Scoring Threat Ross Olsson Plays 'In Your Face' For The Worcester Railers

Ross Olsson / Worcester Railers

Ross Olsson would seemingly be one of the last guys you’d expect to have a rather well-populated page on

A soft-spoken native of Billerica, MA, the soon-to-be 26-year-old Worcester Railers forward had played a gritty game over his four years at Endicott College and certainly racked up his fair share of penalty minutes in junior hockey as well, but his evolution into one of the ECHL’s most hard-nosed and well-rounded power forwards was one of the more pleasant surprises to come out of the DCU Center last season.

“When I came in, we had so many veteran guys – guys who had played in the (ECHL) or AHL -- and I was really just learning from what they were doing,” Olsson told FloHockey.

“I was watching guys like Kyle Thomas, Barry Almeida, JST (Jordan Samuels-Thomas) and taking in what they do every day, bringing it to the rink and just learning different styles of the game . . . watching Kyle Thomas and the way he plays, it’s a full 200-foot game, hard-nosed game, and that’s the type of guy that I wanted to model my game after. It took a little more time than I wanted, but at the end of the season, I was able to get on the ice a lot more, which helped. Coach Cunniff really trusted me later in the season, and that was awesome.”

In his first full pro season, Olsson was second on the team with 120 penalty minutes – including eight fighting majors – but also finished fifth on the Railers with 12 goals. While many players, especially those with some scoring touch like the 6-foot-4, 215 pounder, might shy away from more of a physical role that entails dropping the gloves every now and then, Olsson embraced it.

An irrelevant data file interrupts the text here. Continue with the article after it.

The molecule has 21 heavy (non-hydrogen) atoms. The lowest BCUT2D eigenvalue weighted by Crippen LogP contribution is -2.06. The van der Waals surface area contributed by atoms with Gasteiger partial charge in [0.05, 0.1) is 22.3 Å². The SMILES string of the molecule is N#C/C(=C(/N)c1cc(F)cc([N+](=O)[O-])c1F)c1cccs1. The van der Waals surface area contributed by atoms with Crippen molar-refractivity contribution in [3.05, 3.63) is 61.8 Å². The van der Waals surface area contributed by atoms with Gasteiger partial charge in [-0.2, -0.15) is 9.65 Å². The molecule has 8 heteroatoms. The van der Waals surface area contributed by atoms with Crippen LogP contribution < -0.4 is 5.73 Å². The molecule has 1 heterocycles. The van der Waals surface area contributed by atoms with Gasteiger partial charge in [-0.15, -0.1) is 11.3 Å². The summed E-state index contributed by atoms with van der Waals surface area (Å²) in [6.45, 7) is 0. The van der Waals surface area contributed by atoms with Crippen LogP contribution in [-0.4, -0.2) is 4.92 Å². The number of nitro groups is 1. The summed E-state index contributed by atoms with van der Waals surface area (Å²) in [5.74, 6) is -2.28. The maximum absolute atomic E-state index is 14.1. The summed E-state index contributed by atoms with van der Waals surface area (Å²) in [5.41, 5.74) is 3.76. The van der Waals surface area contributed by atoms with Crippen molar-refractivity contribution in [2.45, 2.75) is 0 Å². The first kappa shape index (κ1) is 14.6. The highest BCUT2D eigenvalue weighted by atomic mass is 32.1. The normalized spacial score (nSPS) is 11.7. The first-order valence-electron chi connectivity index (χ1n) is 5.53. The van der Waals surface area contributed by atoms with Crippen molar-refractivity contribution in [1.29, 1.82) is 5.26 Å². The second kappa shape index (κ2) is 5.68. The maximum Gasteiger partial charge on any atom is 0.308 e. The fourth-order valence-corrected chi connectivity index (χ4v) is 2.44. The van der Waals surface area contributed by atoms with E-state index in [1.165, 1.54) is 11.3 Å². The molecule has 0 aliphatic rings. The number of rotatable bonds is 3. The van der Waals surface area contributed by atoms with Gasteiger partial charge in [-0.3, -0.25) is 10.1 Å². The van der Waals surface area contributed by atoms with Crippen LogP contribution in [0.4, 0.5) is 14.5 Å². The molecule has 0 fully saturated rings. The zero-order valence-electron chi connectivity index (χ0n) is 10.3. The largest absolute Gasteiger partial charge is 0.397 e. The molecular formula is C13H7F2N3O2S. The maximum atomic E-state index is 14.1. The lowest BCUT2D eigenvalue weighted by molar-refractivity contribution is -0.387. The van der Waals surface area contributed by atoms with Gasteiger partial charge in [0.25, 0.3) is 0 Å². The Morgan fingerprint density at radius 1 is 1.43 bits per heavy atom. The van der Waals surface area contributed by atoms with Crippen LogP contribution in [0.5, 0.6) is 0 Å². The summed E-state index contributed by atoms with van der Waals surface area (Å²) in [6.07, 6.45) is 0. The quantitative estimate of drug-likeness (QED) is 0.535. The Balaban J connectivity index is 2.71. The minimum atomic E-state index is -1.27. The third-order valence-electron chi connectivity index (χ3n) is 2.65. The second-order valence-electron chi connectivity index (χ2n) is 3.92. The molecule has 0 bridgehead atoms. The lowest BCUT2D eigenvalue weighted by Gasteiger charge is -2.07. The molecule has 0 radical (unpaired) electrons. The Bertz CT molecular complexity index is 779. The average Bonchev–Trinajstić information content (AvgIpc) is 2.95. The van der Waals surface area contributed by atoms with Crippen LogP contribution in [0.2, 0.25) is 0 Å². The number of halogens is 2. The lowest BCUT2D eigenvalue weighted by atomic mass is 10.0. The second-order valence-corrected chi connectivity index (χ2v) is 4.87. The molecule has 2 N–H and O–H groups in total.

“I don’t really go into games looking to stir things up or looking to fight, but I kind of want to be that guy who plays on the edge and in your face,” he said. “I want to be tough to play against if you’re a defenseman, and I want to be a guy that guys want to play with and play for. I’m not the most skilled guy, but I love getting in the D’s face and getting in front of the net where nobody wants to go. Watching a lot of NHL guys – guys like Matthew Tkachuk, Brady Tkachuk and Jamie Benn, and growing up I had Milan Lucic in Boston – you have guys you wanted to model your game after as much as possible.”

Emulating some of the top power forwards the NHL has to offer is a necessity in a rough-and-tumble North Division is a necessity for Olsson; all but one of his eight fights last season came from within the division, which can feature some wildly entertaining contests that fill the scoresheet on both sides of the spectrum.

“When you play teams like Adirondack and Maine, they’re especially going to give it back to you . . . Reading, too,” he said. “They’re going to give it back to you, and you don’t want to be pushed around early in the season. In my opinion, later in the season, they’ll be able to do what they want with you if you don’t give it back early in the season or stick up for your teammates. That’s a big thing for me, not dropping the gloves because you want to, but because someone took a run or a dirty hit on your teammate, something like that. 

“And it’s not about just dropping your gloves, it’s about playing hard whistle to whistle, finishing your hits. That’s one thing I learned through (Coach Cunniff) was you can be tough, but you don’t have to drop the gloves all the time. It’s about going through hands, going through bodies. The game is played to score with the puck in the net, so that was the big thing that he instilled in me especially, but you’ve got to play a tough game in this division.”

Mike Ashmore has 17 years of experience covering professional and college sports. You can follow him on all social media channels at @mashmore98.

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Minnesota State Athletics

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McKay / Driscoll


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Mitens, Lake Superior State

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Army coach

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